The reality is that people are consuming so much more content and content providers are utilising new and improved networks to provide customers with media that is of a better quality - all of which means more and more data is being consumed. "Networks are faster than they were five years ago. Handsets have also improved. Now we are able to access greater amounts of content than we ever have before. The rich media world we live in today is just driving consumption up and up." He mentions Facebook's new autoplay feature as a prime example of this. The social network now automatically plays videos that appear on your newsfeed before you've even selected them. What is happening behind the scenes, according to Van Zyl, is that Facebook has already preloaded a portion of each video, which requires data, and is showing you just a snippet of the content in the hopes of enticing you to watch the entire thing. "All too often, we thoughtlessly access this content and media but forget about the data that is required to do something as simple as send a photo or upload a video."

He believes that education is the best way to prevent consumers from getting a shock when they get their bill at the end of the month. There are multiple ways to track and monitor your data usage on most smart devices and from various network providers, notes Van Zyl. But the most important thing is getting consumers to make the connection between the activities they are doing on their handsets and the amount of data each activity requires.

Supply and demand

Cisco's Global Data Traffic forecast notes that the growth of data demand will exceed 60 percent per annum over the next four years. The large drivers of data growth are games and online content streaming.But why does data remain so expensive? Because there's no competition, says Anthony Laing of XON. In economies with reliable broadband, widespread WiFi and fibre connectivity, data is inexpensive. But for the vast majority of South Africans, the only real option we have is mobile data. "While it is easy and quick to connect, and the speeds are often terrific, it is expensive," he notes.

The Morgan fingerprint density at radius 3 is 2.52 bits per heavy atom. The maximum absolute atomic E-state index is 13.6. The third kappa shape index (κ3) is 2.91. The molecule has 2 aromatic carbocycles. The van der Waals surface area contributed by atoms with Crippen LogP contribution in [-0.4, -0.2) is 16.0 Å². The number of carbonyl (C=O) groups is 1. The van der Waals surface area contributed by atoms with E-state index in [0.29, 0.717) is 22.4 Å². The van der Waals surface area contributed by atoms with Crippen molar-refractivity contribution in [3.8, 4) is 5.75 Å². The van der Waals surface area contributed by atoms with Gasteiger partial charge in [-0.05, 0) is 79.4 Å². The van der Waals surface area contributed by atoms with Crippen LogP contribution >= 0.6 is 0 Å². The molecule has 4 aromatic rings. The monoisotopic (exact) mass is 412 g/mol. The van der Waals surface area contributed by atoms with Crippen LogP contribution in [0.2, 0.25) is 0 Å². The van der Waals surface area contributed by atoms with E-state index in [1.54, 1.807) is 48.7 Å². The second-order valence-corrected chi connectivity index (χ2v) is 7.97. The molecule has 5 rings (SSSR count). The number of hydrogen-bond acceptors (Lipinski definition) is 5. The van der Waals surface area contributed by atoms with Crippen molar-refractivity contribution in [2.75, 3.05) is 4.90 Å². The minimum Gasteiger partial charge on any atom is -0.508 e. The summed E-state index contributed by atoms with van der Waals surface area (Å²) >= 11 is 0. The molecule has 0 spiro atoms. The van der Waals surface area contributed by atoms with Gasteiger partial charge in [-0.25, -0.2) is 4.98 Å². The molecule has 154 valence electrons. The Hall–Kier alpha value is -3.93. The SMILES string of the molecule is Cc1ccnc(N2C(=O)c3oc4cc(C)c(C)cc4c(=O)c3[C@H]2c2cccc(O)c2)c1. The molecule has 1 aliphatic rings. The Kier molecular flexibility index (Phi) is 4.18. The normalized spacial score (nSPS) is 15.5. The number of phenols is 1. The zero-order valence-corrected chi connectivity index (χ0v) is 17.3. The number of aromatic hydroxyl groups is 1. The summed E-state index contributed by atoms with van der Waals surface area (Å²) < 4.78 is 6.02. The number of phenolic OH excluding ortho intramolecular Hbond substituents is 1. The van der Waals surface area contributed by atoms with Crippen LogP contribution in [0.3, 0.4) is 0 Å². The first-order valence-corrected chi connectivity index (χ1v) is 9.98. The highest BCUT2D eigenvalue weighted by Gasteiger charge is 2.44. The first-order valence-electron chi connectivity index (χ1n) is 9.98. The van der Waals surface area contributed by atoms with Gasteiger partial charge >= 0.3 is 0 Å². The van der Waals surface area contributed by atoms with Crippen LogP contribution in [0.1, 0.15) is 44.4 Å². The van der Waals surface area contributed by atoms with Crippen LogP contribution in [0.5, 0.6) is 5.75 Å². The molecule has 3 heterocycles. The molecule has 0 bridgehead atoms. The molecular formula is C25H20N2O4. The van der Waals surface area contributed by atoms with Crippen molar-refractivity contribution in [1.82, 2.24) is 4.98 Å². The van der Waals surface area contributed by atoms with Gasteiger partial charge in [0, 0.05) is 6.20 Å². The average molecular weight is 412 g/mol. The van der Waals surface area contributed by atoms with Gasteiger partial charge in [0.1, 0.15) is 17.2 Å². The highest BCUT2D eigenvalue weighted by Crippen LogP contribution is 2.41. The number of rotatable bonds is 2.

If Eckart Zollner of The Jasco Group is to be believed, the current `war' over prices that we're seeing in the market is mainly being conducted by the challenger networks. They have to offer something different and at a reduced cost because they are looking to gain market share. But this has not yet really affected the large incumbent players that control the majority of the market, he continues.

Laing believes that LTE is the only real option for South Africans because fibre is not yet extensive enough. "I laugh when I see the announcements on Facebook by people claiming fibre is becoming ubiquitous. It's not." Again, he stresses that the problem comes down to a lack of competition, which means that those offering fibre are able to charge exorbitant amounts of money for it. And with strict regulations around spectrum, and access to it, those who already own the spectrum, own the market. "Mobile operators are massively profitable in this country. They may bleat that earnings are down, revenues are down, margins are down, but they're still raking in bundles of cash. So they have absolutely no incentive to change the system. It works for them."

Data is the future for MNOs and they have the resources and capital to invest in infrastructure. But this handful of powerful players has little incentive to drop prices when they dominate the market. Laing is adamant that operators can afford to drop their prices, continue to invest in infrastructure and still make a profit. "But until they face more competition and while we, the consumers, still want some kind of connection, they'll maintain the status quo."